The Info List - Linear B

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Linear B
Linear B
is a syllabic script that was used for writing Mycenaean Greek, the earliest attested form of Greek. The script predates the Greek alphabet
Greek alphabet
by several centuries. The oldest Mycenaean writing dates to about 1450 BC.[1] It is descended from the older Linear A, an undeciphered earlier script used for writing the Minoan language, as is the later Cypriot syllabary, which also recorded Greek. Linear B, found mainly in the palace archives at Knossos, Cydonia,[2] Pylos, Thebes and Mycenae,[3] disappeared with the fall of Mycenaean civilization during the Late Bronze Age
Late Bronze Age
collapse. The succeeding period, known as the Greek Dark Ages, provides no evidence of the use of writing. It is also the only one of the prehistoric Aegean scripts to have been deciphered, by English architect and self-taught linguist Michael Ventris.[4] Linear B
Linear B
consists of around 87 syllabic signs and over 100 ideographic signs. These ideograms or "signifying" signs symbolize objects or commodities. They have no phonetic value and are never used as word signs in writing a sentence. The application of Linear B
Linear B
appears to have been confined to administrative contexts. In all the thousands of clay tablets, a relatively small number of different "hands" have been detected: 45 in Pylos
(west coast of the Peloponnese, in southern Greece) and 66 in Knossos
(Crete).[5] It is possible that the script was used only by a guild of professional scribes who served the central palaces.[citation needed] Once the palaces were destroyed, the script disappeared.[6]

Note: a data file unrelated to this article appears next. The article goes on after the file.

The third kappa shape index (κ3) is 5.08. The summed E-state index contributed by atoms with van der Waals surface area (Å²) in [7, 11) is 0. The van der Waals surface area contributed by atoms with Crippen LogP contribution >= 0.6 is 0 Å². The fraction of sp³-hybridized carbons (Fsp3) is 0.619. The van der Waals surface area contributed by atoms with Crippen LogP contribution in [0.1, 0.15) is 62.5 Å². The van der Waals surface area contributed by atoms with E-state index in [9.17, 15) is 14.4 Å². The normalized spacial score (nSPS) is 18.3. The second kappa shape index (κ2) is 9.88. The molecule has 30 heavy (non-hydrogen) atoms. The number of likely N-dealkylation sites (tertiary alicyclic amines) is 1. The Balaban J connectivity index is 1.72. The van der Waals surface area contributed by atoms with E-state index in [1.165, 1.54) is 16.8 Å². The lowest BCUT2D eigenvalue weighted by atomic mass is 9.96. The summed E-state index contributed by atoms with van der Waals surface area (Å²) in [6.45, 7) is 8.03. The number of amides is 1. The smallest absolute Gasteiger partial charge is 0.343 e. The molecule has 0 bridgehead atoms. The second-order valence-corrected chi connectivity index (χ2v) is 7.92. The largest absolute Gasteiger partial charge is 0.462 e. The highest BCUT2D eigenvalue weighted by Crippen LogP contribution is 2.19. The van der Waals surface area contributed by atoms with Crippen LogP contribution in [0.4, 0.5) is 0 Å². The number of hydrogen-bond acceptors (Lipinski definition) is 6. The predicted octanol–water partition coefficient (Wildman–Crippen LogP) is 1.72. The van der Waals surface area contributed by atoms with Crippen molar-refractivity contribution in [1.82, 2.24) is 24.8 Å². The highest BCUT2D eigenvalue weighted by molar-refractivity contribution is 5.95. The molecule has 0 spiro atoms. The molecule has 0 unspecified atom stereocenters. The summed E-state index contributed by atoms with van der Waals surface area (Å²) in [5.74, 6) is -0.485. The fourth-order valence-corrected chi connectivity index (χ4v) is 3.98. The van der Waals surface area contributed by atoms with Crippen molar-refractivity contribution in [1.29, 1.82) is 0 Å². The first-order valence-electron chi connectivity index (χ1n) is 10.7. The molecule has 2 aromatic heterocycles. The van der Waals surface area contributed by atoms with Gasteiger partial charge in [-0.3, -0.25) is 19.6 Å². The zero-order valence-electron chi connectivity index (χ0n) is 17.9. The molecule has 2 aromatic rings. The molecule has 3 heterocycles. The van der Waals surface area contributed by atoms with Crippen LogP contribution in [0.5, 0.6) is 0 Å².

1 Script

1.1 Syllabic signs 1.2 Special
and unknown signs 1.3 Spelling and pronunciation 1.4 Ideograms

2 Archives

2.1 Corpus 2.2 Chronology

2.2.1 Timeline of Bronze Age eastern Mediterranean scripts 2.2.2 Timeline of Linear B 2.2.3 Controversy on the date of the Knossos

2.3 Contents

3 Discovery and decipherment

3.1 Arthur J. Evans' classification of scripts 3.2 Early attempts 3.3 Alice Kober's triplets 3.4 Emmett L. Bennett's transcription conventions 3.5 Michael Ventris' identification as Greek

4 Unicode 5 See also 6 Notes 7 Sources 8 Bibliography 9 External links

Script[edit] Linear B
Linear B
has roughly 200 signs, divided into syllabic signs with phonetic values and ideograms with semantic values. The representations and naming of these signs have been standardized by a series of international colloquia starting with the first in Paris in 1956. After the third meeting in 1961 at the Wingspread Conference Center in Racine, Wisconsin, a standard proposed primarily by Emmett L. Bennett, Jr. (1918–2011), became known as the Wingspread Convention, which was adopted by a new organization, the Comité International Permanent des Études Mycéniennes (CIPEM), affiliated in 1970 by the fifth colloquium with UNESCO. Colloquia continue: the 13th occurred in 2010 in Paris.[7] Many of the signs are identical or similar to those in Linear A; however, Linear A
Linear A
encodes an as-yet unknown language, and it is uncertain whether similar signs had the same phonetic values.[8] Syllabic signs[edit] The grid developed during decipherment by Michael Ventris
Michael Ventris
and John Chadwick of phonetic values for syllabic signs is shown below.[9] Initial consonants are in the leftmost column; vowels are in the top row beneath the title. The transcription of the syllable (it may not have been pronounced that way) is listed next to the sign along with Bennett's identifying number for the sign preceded by an asterisk (as was Ventris' and Chadwick's convention).[note 1] In cases where the transcription of the sign remains in doubt, Bennett's number serves to identify the sign.[10] The signs on the tablets and sealings often show considerable variation from each other and from the representations below. Discovery of the reasons for the variation and possible semantic differences is a topic of ongoing debate in Mycenaean studies.